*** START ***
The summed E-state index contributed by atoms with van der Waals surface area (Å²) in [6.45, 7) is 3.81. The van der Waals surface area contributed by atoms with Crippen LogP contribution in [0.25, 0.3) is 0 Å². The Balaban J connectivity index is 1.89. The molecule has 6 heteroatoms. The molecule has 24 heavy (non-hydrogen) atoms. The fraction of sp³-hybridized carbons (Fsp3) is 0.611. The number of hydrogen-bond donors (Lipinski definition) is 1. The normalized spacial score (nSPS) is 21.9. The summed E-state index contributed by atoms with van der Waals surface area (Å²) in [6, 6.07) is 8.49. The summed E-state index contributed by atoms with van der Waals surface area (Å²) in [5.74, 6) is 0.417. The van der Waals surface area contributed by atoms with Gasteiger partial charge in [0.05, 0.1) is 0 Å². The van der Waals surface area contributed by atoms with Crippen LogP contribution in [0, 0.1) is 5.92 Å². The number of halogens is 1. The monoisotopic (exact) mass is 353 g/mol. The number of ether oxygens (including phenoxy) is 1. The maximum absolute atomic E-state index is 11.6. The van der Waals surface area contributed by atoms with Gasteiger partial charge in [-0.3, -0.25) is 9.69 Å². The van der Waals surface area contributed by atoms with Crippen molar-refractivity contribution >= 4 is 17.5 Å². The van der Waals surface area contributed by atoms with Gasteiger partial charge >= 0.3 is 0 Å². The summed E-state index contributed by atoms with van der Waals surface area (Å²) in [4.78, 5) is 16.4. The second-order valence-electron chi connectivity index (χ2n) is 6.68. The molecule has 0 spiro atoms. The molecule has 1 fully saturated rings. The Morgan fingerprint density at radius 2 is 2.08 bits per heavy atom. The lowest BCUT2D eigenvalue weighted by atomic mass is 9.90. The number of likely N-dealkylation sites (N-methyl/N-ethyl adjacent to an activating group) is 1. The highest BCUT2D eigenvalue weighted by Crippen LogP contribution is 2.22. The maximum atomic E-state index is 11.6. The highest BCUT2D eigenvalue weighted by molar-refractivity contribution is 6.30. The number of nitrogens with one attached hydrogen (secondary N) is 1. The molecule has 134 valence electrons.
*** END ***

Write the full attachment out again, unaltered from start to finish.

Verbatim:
The summed E-state index contributed by atoms with van der Waals surface area (Å²) in [6.45, 7) is 3.81. The van der Waals surface area contributed by atoms with Crippen LogP contribution in [0.25, 0.3) is 0 Å². The Balaban J connectivity index is 1.89. The molecule has 6 heteroatoms. The molecule has 24 heavy (non-hydrogen) atoms. The fraction of sp³-hybridized carbons (Fsp3) is 0.611. The number of hydrogen-bond donors (Lipinski definition) is 1. The normalized spacial score (nSPS) is 21.9. The summed E-state index contributed by atoms with van der Waals surface area (Å²) in [6, 6.07) is 8.49. The summed E-state index contributed by atoms with van der Waals surface area (Å²) in [5.74, 6) is 0.417. The van der Waals surface area contributed by atoms with Gasteiger partial charge in [0.05, 0.1) is 0 Å². The van der Waals surface area contributed by atoms with Crippen LogP contribution in [0, 0.1) is 5.92 Å². The number of halogens is 1. The monoisotopic (exact) mass is 353 g/mol. The number of ether oxygens (including phenoxy) is 1. The maximum absolute atomic E-state index is 11.6. The van der Waals surface area contributed by atoms with Gasteiger partial charge in [-0.3, -0.25) is 9.69 Å². The van der Waals surface area contributed by atoms with Crippen molar-refractivity contribution >= 4 is 17.5 Å². The van der Waals surface area contributed by atoms with Gasteiger partial charge >= 0.3 is 0 Å². The summed E-state index contributed by atoms with van der Waals surface area (Å²) in [4.78, 5) is 16.4. The second-order valence-electron chi connectivity index (χ2n) is 6.68. The molecule has 0 spiro atoms. The molecule has 1 fully saturated rings. The Morgan fingerprint density at radius 2 is 2.08 bits per heavy atom. The lowest BCUT2D eigenvalue weighted by atomic mass is 9.90. The number of likely N-dealkylation sites (N-methyl/N-ethyl adjacent to an activating group) is 1. The highest BCUT2D eigenvalue weighted by Crippen LogP contribution is 2.22. The maximum atomic E-state index is 11.6. The highest BCUT2D eigenvalue weighted by molar-refractivity contribution is 6.30. The number of nitrogens with one attached hydrogen (secondary N) is 1. The molecule has 134 valence electrons.